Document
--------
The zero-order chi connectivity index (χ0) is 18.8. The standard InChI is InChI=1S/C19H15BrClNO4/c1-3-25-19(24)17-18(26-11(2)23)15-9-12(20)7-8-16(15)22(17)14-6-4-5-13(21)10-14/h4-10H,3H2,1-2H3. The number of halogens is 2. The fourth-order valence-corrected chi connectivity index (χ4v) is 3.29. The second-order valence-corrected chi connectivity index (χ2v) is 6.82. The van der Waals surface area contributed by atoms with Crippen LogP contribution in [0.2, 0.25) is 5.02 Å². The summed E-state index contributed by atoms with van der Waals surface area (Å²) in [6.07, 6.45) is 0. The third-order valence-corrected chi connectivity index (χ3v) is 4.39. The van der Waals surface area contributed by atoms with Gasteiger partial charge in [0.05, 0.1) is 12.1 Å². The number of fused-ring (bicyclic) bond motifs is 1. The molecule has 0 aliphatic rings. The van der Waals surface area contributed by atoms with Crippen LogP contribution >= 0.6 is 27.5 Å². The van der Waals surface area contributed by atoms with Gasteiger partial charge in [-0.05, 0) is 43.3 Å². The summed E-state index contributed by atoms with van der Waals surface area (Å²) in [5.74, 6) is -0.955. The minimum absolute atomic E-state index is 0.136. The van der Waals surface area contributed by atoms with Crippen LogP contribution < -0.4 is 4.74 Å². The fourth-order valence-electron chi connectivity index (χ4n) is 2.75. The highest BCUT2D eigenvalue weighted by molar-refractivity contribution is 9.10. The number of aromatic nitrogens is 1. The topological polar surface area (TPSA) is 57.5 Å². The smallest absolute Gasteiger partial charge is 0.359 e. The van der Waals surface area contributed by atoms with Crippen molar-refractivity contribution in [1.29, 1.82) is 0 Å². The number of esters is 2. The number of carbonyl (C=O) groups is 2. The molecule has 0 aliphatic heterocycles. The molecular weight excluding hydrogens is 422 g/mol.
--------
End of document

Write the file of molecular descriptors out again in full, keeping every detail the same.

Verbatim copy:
The zero-order chi connectivity index (χ0) is 18.8. The standard InChI is InChI=1S/C19H15BrClNO4/c1-3-25-19(24)17-18(26-11(2)23)15-9-12(20)7-8-16(15)22(17)14-6-4-5-13(21)10-14/h4-10H,3H2,1-2H3. The number of halogens is 2. The fourth-order valence-corrected chi connectivity index (χ4v) is 3.29. The second-order valence-corrected chi connectivity index (χ2v) is 6.82. The van der Waals surface area contributed by atoms with Crippen LogP contribution in [0.2, 0.25) is 5.02 Å². The summed E-state index contributed by atoms with van der Waals surface area (Å²) in [6.07, 6.45) is 0. The third-order valence-corrected chi connectivity index (χ3v) is 4.39. The van der Waals surface area contributed by atoms with Gasteiger partial charge in [0.05, 0.1) is 12.1 Å². The number of fused-ring (bicyclic) bond motifs is 1. The molecule has 0 aliphatic rings. The van der Waals surface area contributed by atoms with Crippen LogP contribution >= 0.6 is 27.5 Å². The van der Waals surface area contributed by atoms with Gasteiger partial charge in [-0.05, 0) is 43.3 Å². The summed E-state index contributed by atoms with van der Waals surface area (Å²) in [5.74, 6) is -0.955. The minimum absolute atomic E-state index is 0.136. The van der Waals surface area contributed by atoms with Crippen LogP contribution < -0.4 is 4.74 Å². The fourth-order valence-electron chi connectivity index (χ4n) is 2.75. The highest BCUT2D eigenvalue weighted by molar-refractivity contribution is 9.10. The number of aromatic nitrogens is 1. The topological polar surface area (TPSA) is 57.5 Å². The smallest absolute Gasteiger partial charge is 0.359 e. The van der Waals surface area contributed by atoms with Crippen molar-refractivity contribution in [1.29, 1.82) is 0 Å². The number of esters is 2. The number of carbonyl (C=O) groups is 2. The molecule has 0 aliphatic heterocycles. The molecular weight excluding hydrogens is 422 g/mol.